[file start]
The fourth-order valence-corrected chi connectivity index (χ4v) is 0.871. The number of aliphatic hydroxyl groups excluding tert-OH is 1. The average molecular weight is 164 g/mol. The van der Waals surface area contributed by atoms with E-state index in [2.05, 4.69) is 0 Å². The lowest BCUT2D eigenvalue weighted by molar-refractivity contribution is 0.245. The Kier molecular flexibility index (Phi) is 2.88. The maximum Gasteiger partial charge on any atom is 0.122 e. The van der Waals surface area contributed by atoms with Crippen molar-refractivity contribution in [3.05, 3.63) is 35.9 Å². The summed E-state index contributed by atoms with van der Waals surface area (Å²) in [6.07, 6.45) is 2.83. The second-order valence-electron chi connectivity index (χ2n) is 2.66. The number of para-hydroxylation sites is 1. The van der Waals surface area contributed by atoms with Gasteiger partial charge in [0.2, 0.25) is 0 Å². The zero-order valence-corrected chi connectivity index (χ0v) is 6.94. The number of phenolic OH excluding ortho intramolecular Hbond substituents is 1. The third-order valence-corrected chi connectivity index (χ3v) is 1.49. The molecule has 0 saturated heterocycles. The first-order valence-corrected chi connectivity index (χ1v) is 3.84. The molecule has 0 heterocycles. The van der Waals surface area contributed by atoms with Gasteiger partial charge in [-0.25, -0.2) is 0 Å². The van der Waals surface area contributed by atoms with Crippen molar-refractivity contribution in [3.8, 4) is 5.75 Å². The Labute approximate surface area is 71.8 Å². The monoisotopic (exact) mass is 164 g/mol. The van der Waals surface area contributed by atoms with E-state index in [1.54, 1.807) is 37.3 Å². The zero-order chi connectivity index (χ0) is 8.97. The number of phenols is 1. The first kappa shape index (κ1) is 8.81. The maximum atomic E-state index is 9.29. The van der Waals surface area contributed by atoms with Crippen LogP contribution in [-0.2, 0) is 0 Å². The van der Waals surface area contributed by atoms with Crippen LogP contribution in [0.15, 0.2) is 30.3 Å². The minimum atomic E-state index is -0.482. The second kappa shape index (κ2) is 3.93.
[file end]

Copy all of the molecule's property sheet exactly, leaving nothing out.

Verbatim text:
The fourth-order valence-corrected chi connectivity index (χ4v) is 0.871. The number of aliphatic hydroxyl groups excluding tert-OH is 1. The average molecular weight is 164 g/mol. The van der Waals surface area contributed by atoms with E-state index in [2.05, 4.69) is 0 Å². The lowest BCUT2D eigenvalue weighted by molar-refractivity contribution is 0.245. The Kier molecular flexibility index (Phi) is 2.88. The maximum Gasteiger partial charge on any atom is 0.122 e. The van der Waals surface area contributed by atoms with Crippen molar-refractivity contribution in [3.05, 3.63) is 35.9 Å². The summed E-state index contributed by atoms with van der Waals surface area (Å²) in [6.07, 6.45) is 2.83. The second-order valence-electron chi connectivity index (χ2n) is 2.66. The number of para-hydroxylation sites is 1. The van der Waals surface area contributed by atoms with Gasteiger partial charge in [0.2, 0.25) is 0 Å². The zero-order valence-corrected chi connectivity index (χ0v) is 6.94. The number of phenolic OH excluding ortho intramolecular Hbond substituents is 1. The third-order valence-corrected chi connectivity index (χ3v) is 1.49. The molecule has 0 saturated heterocycles. The first-order valence-corrected chi connectivity index (χ1v) is 3.84. The molecule has 0 heterocycles. The van der Waals surface area contributed by atoms with Gasteiger partial charge in [-0.25, -0.2) is 0 Å². The van der Waals surface area contributed by atoms with Crippen molar-refractivity contribution in [3.8, 4) is 5.75 Å². The Labute approximate surface area is 71.8 Å². The monoisotopic (exact) mass is 164 g/mol. The van der Waals surface area contributed by atoms with E-state index in [1.54, 1.807) is 37.3 Å². The zero-order chi connectivity index (χ0) is 8.97. The number of phenols is 1. The first kappa shape index (κ1) is 8.81. The maximum atomic E-state index is 9.29. The van der Waals surface area contributed by atoms with Crippen LogP contribution in [-0.2, 0) is 0 Å². The van der Waals surface area contributed by atoms with Crippen LogP contribution in [0.15, 0.2) is 30.3 Å². The minimum atomic E-state index is -0.482. The second kappa shape index (κ2) is 3.93.